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The Problem with the UK’s BIM Strategy


The fundamental problem with the UK’s BIM Strategy is found within the following quotation “digital technology is changing the way we plan, build, maintain and use our social and economic infrastructure.”(Source: 2015, Level 3 Building Information Modelling – Strategic Plan,  HM Government).

Digital technology can not, and will not, change how the physical infrastructure is planned, built, or maintained.  History has taught us that technology, without a primary focus upon robust, proven processes/workflows and associated outcomes, does little but automate and perpetuate ‘ad-hoc’ inefficient methods.

The exact same situation has occurred here in the U.S., where BIM has stagnated due to an unfortunate focus upon 3D visualization versus building awareness and competency with respect to LEAN collaborative AEC/construction delivery methods.

Despite the obviously limited nature of our economic and environmental resources, a significant amount of waste associated renovation, repair, maintenance, sustainability, and new construction of buildings and infrastructure (dams, roads, utilities, airports, bridges…) continues unabated.

The barriers to positive change across the Real Property Owner and AEC (architecture, engineering, and construction) sector remain strong.   The principle barrier is that Owners lack requisite education and awareness relative to sound life-cycle / total cost of ownership practices, and therefore are are incapable of leading efforts to improve productivity and mitigate waste.

The following aspects of LEAN Collaborative Construction Delivery Methodology, which have been present in Integrated Project Delivery – IPD, and Job Order Contracting – JOC for decades,  should be the primary teachings of educational institutions and professional training:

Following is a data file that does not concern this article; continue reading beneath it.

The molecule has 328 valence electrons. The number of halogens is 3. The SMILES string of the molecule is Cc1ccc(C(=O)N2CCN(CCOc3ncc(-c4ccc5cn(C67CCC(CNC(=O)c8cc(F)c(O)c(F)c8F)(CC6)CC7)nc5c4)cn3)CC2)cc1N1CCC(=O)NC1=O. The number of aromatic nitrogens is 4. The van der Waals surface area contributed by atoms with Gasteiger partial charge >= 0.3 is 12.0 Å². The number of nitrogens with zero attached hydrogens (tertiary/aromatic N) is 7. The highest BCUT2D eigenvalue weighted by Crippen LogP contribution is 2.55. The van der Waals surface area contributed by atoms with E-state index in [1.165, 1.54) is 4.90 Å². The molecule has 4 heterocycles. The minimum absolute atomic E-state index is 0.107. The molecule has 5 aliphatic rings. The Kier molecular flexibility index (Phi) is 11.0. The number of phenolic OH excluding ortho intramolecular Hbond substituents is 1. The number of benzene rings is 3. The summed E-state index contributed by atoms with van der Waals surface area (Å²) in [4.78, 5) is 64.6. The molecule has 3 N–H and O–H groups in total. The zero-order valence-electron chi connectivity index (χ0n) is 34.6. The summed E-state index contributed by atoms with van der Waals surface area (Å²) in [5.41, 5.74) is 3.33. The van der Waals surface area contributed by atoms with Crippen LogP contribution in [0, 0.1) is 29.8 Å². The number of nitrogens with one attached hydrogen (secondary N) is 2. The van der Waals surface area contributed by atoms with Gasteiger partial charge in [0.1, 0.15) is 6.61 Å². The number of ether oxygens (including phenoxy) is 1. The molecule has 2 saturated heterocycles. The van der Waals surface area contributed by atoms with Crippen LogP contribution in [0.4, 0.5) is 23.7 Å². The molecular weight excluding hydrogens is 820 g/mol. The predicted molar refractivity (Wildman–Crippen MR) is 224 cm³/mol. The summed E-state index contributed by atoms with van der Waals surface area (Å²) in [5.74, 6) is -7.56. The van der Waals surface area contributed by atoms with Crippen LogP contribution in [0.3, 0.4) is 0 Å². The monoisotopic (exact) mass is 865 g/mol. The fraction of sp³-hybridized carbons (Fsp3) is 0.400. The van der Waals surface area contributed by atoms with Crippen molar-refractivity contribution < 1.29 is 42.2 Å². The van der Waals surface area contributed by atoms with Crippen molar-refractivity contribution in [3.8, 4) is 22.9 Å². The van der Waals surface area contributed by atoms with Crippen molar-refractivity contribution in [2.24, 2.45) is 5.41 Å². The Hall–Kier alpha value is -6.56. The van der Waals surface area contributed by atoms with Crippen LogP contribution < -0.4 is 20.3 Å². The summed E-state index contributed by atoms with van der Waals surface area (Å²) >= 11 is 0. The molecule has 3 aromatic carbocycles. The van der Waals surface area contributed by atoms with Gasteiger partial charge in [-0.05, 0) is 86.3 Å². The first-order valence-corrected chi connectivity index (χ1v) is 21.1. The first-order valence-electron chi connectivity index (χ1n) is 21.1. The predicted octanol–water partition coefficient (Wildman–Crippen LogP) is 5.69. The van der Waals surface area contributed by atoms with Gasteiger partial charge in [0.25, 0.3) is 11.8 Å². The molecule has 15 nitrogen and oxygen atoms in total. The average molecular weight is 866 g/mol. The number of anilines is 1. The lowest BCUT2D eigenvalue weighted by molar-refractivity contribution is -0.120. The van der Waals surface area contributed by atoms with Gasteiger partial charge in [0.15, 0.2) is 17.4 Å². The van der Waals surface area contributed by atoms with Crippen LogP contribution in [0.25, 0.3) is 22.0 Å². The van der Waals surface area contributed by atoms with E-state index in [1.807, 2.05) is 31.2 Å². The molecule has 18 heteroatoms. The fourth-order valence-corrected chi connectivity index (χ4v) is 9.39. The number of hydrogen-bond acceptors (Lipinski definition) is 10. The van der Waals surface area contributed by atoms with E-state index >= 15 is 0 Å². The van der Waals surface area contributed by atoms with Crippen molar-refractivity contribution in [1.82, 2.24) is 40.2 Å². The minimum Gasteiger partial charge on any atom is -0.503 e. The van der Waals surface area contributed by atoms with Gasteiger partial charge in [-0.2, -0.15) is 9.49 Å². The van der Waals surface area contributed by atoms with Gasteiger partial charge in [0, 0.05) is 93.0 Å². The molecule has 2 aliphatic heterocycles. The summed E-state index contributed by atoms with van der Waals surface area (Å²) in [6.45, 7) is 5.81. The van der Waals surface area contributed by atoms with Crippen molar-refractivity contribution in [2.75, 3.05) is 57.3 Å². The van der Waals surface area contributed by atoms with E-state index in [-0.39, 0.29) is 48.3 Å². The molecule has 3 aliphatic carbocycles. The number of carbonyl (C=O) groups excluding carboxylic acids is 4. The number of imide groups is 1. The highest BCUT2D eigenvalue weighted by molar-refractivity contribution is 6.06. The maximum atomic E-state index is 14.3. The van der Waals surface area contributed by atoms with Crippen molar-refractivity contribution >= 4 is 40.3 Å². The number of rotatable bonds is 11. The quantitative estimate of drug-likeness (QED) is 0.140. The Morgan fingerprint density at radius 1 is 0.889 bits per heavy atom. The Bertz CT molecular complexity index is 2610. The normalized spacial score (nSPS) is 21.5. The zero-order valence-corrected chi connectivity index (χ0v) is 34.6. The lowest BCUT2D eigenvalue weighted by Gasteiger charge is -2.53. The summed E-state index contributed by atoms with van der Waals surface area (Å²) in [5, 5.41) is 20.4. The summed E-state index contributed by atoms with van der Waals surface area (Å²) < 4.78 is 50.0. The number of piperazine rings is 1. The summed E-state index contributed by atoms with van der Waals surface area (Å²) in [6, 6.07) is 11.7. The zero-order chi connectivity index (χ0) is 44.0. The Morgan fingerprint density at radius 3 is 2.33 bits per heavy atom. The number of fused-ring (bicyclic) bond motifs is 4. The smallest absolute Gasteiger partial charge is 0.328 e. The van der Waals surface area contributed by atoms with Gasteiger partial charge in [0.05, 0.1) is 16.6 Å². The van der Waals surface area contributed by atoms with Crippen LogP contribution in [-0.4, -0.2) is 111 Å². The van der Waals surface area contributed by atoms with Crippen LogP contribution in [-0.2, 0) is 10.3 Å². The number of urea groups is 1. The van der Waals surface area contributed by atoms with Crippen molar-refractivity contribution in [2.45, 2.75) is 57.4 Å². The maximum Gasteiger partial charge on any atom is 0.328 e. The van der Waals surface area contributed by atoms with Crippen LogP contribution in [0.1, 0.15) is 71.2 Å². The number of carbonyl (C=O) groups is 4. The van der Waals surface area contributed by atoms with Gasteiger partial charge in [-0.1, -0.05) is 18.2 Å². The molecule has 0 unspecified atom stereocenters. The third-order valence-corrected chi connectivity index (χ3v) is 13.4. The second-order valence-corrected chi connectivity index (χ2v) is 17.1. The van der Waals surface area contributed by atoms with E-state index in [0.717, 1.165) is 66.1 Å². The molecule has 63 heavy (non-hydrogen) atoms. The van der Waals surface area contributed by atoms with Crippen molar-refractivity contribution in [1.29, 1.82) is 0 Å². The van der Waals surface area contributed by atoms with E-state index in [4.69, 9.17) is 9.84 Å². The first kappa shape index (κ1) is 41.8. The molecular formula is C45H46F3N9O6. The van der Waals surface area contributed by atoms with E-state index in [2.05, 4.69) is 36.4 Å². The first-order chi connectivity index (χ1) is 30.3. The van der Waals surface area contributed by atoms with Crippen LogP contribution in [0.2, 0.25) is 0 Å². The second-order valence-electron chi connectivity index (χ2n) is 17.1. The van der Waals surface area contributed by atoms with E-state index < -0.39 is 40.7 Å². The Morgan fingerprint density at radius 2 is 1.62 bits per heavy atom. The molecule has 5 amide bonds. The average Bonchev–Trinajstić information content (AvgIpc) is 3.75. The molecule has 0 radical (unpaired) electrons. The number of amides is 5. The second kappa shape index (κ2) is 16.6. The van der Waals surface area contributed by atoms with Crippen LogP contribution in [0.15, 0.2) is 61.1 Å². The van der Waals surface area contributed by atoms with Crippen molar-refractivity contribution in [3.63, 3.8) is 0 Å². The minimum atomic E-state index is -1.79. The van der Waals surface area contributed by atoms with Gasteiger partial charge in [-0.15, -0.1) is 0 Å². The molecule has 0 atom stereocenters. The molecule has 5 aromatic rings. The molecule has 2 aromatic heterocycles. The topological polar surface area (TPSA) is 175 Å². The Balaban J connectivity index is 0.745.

1. Focus upon Outcomes
  2. Collaboration
  3. Financial Transparency
  4. Common terms, definitions, and data architectures
  5. Shared Risk/Reward
  6. Mutual Trust/Respect
  7. Ongoing Monitoring / Key Performance Indicators (KPIs)
  8. Continuous education, training, and improvement

Note that none of these require technology, although technology would certainly aid in lower the cost of consistent deployment.

Technical (Source: 2015, Level 3 Building Information Modelling – Strategic Plan,  HM Government)

1. Level 3 A (Enabling Improvements in the Level 2 Model)

a. Technical systems to enable requirements documentation and integrated working (in sector interoperability)

b. Technical systems to enable e-Planning and e-Regs

c. Complete the scope and package work for IFC data definitions

d. Complete the scope and package work for MVD process definitions

e. Update Level 2 dPoW system to support MVD process definitions

f. Define and deliver security capability and guidance

2. Level 3 B (Enable new technologies and systems)

a. Complete the scope and package work for UML (simple interface) definitions

b. Define and deliver Internet of Things data and process standards

c. Create and integrate common “apps” store capability with cross sector teams

d. Improve electronic survey capabilities and services for existing structures above and below ground

e. Deliver geotechnical capabilities

f. Complete tools and controls for “infrastructure” development and operation

3. Level 3 C (Enable the development of new business models)

a. Update Level 2 Classification system to support sematic web

b. Data streams and telemetry integration

c. Integration of security measures and protocols

d. Advanced analytics and algorithms

e. Integration to paperless contracts

f. Integration to people based security

g. Integration across associated sectors

h. Developments required for Semantic contracts (including provenance)

i. Establish and deliver methods to publish outcomes to

j. Establish cross sector interoperability requirements

4. Level 3 D (Become a world leader)

a. Deliver “English” language dictionary and ontology framework and methods

b. Provide international Internet of Things Standards

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